Sigmund Freud and William C. Bullitt produced a psychological study called THOMAS WOODROW WILSON, but they couldn't call it a psychoanalytical examination because they could not get Wilson, who died in 1924, to submit to the kind of personal investigation that would confirm the factors of his inner life. We all have good reason to fear (it was almost four years ago when I signed a release to allow the Secret Seervice to have a copy of my psychiatric file to see how dangerous I was) what judgments psychiatrists could use to render our souls, and the history of psychiatry shows that politicians are not the first to have reason to complain. THE FREUD/JUNG LETTERS, Edited by William McGuire, allows us to go way back to 18 December 1912, when Jung wrote to Freud, "I would, however, point out that your technique of treating your pupils like patients is a blunder. In that way you produce either slavish sons or impudent puppies" (Freud/Jung, p. 534). Freud was quite capable, however, of treating the whole world like patients, and with the assistance of William C. Bullitt, who had known Wilson and wanted to write about him, had produced a final draft of this book in 1932.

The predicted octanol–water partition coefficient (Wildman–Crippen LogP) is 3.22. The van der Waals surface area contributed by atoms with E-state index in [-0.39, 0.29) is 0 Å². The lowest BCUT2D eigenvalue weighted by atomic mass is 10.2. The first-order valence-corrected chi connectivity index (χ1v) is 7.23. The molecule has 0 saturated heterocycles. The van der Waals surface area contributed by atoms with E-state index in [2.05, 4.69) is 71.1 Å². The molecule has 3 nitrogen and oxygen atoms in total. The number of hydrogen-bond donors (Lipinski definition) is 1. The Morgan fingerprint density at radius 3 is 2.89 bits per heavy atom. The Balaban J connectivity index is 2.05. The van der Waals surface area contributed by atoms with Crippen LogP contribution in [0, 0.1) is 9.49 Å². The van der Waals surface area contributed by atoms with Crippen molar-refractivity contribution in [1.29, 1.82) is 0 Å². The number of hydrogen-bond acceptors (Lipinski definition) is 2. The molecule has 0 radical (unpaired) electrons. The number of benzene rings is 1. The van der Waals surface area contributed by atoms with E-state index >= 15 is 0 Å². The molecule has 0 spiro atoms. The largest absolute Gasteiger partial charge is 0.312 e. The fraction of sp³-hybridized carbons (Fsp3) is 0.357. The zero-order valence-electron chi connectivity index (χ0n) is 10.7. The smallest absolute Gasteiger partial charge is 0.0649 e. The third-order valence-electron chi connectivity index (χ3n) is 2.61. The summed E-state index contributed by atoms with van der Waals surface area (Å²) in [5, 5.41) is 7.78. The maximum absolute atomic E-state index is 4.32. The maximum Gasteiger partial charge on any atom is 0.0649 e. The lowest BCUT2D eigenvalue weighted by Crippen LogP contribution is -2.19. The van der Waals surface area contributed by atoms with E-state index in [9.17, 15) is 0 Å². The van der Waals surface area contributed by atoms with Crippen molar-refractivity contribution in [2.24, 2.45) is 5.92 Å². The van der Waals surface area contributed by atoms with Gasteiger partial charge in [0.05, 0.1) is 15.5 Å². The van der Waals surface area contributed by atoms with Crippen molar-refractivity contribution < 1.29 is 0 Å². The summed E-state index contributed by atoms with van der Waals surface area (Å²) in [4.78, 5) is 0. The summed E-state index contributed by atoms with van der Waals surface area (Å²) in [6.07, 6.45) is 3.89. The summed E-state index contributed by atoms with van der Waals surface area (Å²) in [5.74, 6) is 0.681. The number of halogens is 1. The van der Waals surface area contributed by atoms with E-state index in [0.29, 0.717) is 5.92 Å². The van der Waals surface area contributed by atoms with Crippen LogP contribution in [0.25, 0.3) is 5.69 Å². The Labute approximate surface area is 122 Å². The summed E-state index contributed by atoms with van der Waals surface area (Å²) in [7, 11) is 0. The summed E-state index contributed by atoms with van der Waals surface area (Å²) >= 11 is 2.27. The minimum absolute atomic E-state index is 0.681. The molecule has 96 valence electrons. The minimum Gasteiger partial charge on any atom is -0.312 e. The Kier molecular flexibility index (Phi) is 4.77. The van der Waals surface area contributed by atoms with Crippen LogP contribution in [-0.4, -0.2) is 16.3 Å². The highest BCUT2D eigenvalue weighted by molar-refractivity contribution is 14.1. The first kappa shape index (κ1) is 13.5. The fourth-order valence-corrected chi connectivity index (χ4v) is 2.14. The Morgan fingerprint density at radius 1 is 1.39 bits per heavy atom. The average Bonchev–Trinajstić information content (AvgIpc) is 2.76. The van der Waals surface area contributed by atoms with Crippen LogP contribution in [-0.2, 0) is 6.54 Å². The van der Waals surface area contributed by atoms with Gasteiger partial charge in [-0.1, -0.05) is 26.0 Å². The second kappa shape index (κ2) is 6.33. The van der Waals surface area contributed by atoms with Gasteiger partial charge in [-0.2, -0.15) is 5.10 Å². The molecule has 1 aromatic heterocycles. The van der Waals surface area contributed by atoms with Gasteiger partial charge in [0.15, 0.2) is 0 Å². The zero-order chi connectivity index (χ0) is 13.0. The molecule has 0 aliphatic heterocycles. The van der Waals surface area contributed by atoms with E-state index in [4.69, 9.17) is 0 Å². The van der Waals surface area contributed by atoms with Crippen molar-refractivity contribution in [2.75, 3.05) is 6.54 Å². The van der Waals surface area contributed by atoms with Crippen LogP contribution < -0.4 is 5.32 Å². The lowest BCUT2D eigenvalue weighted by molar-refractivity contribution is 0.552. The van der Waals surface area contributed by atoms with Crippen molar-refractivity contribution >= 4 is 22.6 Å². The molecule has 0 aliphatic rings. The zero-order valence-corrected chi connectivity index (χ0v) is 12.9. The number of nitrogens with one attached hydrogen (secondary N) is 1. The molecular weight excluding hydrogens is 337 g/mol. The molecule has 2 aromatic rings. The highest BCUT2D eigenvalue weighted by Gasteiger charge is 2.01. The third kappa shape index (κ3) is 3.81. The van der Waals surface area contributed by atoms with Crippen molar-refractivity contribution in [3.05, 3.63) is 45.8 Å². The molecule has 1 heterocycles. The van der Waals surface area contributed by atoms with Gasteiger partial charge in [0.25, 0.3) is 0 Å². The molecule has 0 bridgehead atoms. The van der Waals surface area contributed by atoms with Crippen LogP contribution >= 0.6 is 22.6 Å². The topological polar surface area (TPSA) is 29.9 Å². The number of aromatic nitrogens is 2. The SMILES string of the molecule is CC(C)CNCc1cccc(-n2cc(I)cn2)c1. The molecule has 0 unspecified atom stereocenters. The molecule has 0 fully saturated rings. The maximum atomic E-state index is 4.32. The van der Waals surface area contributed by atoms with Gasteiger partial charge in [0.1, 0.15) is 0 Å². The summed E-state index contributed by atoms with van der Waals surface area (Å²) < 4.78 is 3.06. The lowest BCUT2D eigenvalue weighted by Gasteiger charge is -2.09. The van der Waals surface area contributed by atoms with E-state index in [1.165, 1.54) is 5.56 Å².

Those were raw times, and the final text was not settled until Freud and Bullitt met in London in 1939. Religion was a major factor in Wilson's early life, and its benefits are considered "well suited to women and to men whose femininity exceeded their masculinity. . . . A more masculine boy than Tommy Wilson would have felt hostility to the `mores' of the family and community in which the Minister's son was reared; but he felt no impulse to revolt. His masculinity was feeble. . . .
Read more ›
3 Comments 6 people found this helpful. Was this review helpful to you? Yes No Sending feedback...
Thank you for your feedback.
Sorry, we failed to record your vote. Please try again
Report abuse

Set up an Amazon Giveaway

Woodrow Wilson: A Psychological Study (American Presidents (Transaction Paperback))
Amazon Giveaway allows you to run promotional giveaways in order to create buzz, reward your audience, and attract new followers and customers. Learn more about Amazon Giveaway
This item: Woodrow Wilson: A Psychological Study (American Presidents (Transaction Paperback))
Pages with Related Products. See and discover other items: andrew jackson biography, u.s. presidents